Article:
What is Refrigerant and Why is it in Air Conditioners?
The key to the cool air flowing from your air conditioner is the refrigerant. It, like many HVAC products, has evolved over time. Here we’ll talk about what AC refrigerant is, how it works, the different types, and signs you might have a refrigerant leak.
What is Refrigerant?
Refrigerant is the chemical inside an air conditioner that provides cool air after undergoing several changes in state. It’s found in any appliance that cools, such as freezers and refrigerators. Though refrigerants all do the same thing, only specific kinds are used in air conditioners.
What are the different types of refrigerants?
Through the years, air conditioners have used different types of refrigerants to cool homes and businesses. The following are four common ones used in the past and in current systems.
Also called R-12, CFCs were the first type of refrigerant used in air conditioners. It was used for several decades before evidence and studies showed CFCs contribute to the greenhouse gas effect in the Earth’s atmosphere, along with the ozone layer breakdown. CFCs were phased out of use before being banned in 1994.
Like CFCs, R-22 or Freon™ was the refrigerant of choice for air conditioners for many years. Unfortunately, it too was found to be harmful to the atmosphere and environment. R-22 refrigerant was banned under the 2010 United States Clean Air Act which meant new air conditioners would need to use a different refrigerant. Systems built and installed before 2010 usually used R-22 and were grandfathered in for recharging until 2020, when it was entirely phased out of use.
The successor to Freon™, R-410A is also known as Puron and lacks chlorine in its chemical makeup. Without chlorine, Puron has less of an environmental impact but keeps the cooling qualities of R-22. Air conditioners using this type of refrigerant are usually more efficient in energy consumption, provide improved air quality, and are more reliable.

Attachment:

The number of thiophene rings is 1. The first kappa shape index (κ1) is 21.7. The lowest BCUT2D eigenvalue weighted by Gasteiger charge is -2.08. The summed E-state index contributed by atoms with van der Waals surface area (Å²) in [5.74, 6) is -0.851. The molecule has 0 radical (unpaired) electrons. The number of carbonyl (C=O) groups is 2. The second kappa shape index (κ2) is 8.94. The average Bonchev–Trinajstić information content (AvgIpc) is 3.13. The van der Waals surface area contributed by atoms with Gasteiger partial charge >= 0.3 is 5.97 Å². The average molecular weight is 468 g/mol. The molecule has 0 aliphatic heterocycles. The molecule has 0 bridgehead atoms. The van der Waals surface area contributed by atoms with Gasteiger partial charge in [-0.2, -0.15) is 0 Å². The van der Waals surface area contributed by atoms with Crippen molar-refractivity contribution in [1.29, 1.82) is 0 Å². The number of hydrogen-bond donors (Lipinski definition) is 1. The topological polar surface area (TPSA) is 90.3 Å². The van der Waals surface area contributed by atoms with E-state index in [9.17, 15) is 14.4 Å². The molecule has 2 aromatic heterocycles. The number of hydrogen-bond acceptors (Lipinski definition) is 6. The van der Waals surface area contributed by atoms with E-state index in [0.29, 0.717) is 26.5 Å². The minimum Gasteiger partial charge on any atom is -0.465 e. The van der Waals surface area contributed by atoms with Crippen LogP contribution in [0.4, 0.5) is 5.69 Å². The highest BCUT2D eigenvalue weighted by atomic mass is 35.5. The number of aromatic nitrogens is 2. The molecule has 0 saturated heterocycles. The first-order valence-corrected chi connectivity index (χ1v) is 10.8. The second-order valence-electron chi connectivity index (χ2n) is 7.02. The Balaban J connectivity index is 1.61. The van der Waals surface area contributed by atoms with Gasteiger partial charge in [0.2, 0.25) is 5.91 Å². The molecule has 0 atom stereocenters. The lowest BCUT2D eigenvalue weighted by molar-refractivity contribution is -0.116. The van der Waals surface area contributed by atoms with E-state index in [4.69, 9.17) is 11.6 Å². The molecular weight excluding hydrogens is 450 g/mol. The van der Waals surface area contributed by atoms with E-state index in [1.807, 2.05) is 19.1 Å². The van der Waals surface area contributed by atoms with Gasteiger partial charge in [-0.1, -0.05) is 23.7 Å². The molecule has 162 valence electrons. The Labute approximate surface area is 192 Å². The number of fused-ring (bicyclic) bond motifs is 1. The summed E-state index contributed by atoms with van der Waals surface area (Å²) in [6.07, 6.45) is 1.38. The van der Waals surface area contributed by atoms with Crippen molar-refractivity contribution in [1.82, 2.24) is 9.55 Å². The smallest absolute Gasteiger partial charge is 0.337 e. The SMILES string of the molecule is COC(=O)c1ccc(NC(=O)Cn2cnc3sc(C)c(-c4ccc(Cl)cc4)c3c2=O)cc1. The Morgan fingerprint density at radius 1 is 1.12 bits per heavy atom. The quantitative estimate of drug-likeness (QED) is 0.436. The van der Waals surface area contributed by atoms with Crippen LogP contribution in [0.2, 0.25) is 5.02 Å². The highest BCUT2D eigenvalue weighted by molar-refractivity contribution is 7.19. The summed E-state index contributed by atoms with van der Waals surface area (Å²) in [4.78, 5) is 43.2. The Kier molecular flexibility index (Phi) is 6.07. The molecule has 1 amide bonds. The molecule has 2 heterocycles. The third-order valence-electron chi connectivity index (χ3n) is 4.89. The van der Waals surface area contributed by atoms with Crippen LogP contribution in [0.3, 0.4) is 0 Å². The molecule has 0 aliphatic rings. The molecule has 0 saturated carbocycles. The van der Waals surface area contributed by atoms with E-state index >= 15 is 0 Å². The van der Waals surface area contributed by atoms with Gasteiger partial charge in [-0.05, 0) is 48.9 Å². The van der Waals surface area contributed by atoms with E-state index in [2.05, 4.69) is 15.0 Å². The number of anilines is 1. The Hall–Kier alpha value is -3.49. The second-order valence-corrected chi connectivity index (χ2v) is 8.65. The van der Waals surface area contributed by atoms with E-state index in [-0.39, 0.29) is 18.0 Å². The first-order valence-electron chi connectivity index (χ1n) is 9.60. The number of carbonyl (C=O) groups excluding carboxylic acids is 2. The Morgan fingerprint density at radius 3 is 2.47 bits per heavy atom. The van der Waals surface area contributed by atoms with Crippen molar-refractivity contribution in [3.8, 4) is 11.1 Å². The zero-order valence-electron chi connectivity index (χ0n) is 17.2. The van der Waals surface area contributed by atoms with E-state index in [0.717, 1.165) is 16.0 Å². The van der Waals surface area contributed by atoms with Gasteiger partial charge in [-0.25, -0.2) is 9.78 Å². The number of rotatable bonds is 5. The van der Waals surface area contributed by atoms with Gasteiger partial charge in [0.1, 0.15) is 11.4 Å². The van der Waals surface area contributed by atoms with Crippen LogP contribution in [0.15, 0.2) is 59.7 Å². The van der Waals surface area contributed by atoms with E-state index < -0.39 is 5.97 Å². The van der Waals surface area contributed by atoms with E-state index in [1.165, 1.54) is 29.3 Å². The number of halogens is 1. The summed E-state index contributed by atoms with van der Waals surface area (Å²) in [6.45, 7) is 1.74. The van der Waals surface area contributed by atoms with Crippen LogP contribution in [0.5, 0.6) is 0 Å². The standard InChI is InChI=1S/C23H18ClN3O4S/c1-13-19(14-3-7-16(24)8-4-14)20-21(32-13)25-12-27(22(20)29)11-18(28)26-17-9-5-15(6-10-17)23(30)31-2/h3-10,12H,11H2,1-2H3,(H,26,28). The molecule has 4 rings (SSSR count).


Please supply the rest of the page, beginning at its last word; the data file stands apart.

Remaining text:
One of the newest types of refrigerants, R-32 is even more efficient than Puron; air conditioners using R-32 used 20% less refrigerant than Puron systems. This refrigerant is easier to recycle, has a lower environmental impact than any of its predecessors, and R-32 air conditioners are less expensive to operate.
How Can I Find Out What Kind of Refrigerant My AC Uses?
Most air conditioners have a sticker or plate on the compressor or evaporator stating the refrigerant type. If the sticker or plate isn’t legible, your HVAC technician can tell you the type.
How Does Refrigerant Work?
We’ve already talked about how refrigerants absorb heat and humidity. But, it’s through the refrigerant’s ability to change from liquid to gas then back to liquid where refrigerant works.
The gas moves toward the indoor unit and begins to evaporate when it comes into contact with warm air. While evaporation creates cool air, the refrigerant returns to liquid form.
Signs Your AC Needs Refrigerant Work
Although the refrigerant is contained within the air conditioner, if it begins to leak, you may experience these common signs.
AC is on, but no cool air is coming out
Air coming out of the vents is good, since it means the system is still running. But no cool air is a problem. As refrigerant slowly leaks from the system, the lower level means it won’t fully absorb heat and humidity pulled from your home.
Coils are Frozen
Without the proper amount of refrigerant to absorb heat and humidity in the air, the evaporator coils can freeze over. Frozen coils can cause a full system shutdown to prevent the AC system from overworking and damaging other internal components.
You hear a hissing sound coming from the AC
Though this can be hard to hear, leaking refrigerant often makes a hissing sound as it escapes the coil or line. The sound is a byproduct of the built-up pressure inside the coils or refrigerant line.
Surging Electric Bills
While running an air conditioner can increase your monthly electric bill, a sudden surge often signals a larger issue. A system operating with low refrigerant has to work harder than usual as it tries to produce the set air temperature. The harder it works, the more electricity it’ll consume.
You haven’t had a tune-up in a while
The longer an air conditioner goes without a service tune-up, the more likely a refrigerant leak continues until you have a major problem. Scheduling a tune-up lets an HVAC technician thoroughly inspect the system, make repairs as needed, and properly recharge the refrigerant. It’s the best way to ensure your air conditioner runs efficiently and safely during the spring and summer.
The refrigerant in your air conditioner is an amazing compound and provides cool comfort for years when the entire system is maintained. If your system could use a tune-up, contact Bell Brothers today to schedule an appointment.